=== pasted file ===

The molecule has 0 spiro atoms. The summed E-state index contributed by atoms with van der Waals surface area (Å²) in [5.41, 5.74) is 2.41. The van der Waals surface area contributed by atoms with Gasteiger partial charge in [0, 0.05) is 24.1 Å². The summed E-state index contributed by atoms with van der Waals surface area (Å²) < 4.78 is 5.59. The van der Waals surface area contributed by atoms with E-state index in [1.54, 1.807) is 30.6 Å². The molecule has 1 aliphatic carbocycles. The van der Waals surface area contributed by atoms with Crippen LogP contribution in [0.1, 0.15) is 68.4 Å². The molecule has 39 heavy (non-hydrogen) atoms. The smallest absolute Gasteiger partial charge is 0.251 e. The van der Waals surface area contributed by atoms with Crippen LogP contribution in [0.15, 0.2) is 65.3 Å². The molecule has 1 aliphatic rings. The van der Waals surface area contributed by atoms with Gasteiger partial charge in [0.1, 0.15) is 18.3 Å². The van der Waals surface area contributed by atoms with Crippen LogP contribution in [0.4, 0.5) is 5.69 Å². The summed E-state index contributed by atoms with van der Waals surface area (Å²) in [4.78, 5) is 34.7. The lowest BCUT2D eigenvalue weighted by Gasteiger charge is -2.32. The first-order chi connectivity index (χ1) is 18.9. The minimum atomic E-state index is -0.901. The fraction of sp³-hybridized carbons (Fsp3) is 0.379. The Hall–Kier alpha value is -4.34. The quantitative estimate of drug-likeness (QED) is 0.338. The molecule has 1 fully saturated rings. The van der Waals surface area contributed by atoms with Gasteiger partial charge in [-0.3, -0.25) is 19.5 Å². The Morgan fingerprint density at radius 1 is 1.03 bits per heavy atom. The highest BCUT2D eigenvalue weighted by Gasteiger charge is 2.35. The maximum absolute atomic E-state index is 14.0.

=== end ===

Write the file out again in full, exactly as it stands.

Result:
The molecule has 0 spiro atoms. The summed E-state index contributed by atoms with van der Waals surface area (Å²) in [5.41, 5.74) is 2.41. The van der Waals surface area contributed by atoms with Gasteiger partial charge in [0, 0.05) is 24.1 Å². The summed E-state index contributed by atoms with van der Waals surface area (Å²) < 4.78 is 5.59. The van der Waals surface area contributed by atoms with E-state index in [1.54, 1.807) is 30.6 Å². The molecule has 1 aliphatic carbocycles. The van der Waals surface area contributed by atoms with Crippen LogP contribution in [0.1, 0.15) is 68.4 Å². The molecule has 39 heavy (non-hydrogen) atoms. The smallest absolute Gasteiger partial charge is 0.251 e. The van der Waals surface area contributed by atoms with Crippen LogP contribution in [0.15, 0.2) is 65.3 Å². The molecule has 1 aliphatic rings. The van der Waals surface area contributed by atoms with Gasteiger partial charge in [0.1, 0.15) is 18.3 Å². The van der Waals surface area contributed by atoms with Crippen LogP contribution in [0.4, 0.5) is 5.69 Å². The summed E-state index contributed by atoms with van der Waals surface area (Å²) in [4.78, 5) is 34.7. The lowest BCUT2D eigenvalue weighted by Gasteiger charge is -2.32. The first-order chi connectivity index (χ1) is 18.9. The minimum atomic E-state index is -0.901. The fraction of sp³-hybridized carbons (Fsp3) is 0.379. The Hall–Kier alpha value is -4.34. The quantitative estimate of drug-likeness (QED) is 0.338. The molecule has 1 fully saturated rings. The van der Waals surface area contributed by atoms with Gasteiger partial charge in [-0.3, -0.25) is 19.5 Å². The Morgan fingerprint density at radius 1 is 1.03 bits per heavy atom. The highest BCUT2D eigenvalue weighted by Gasteiger charge is 2.35. The maximum absolute atomic E-state index is 14.0.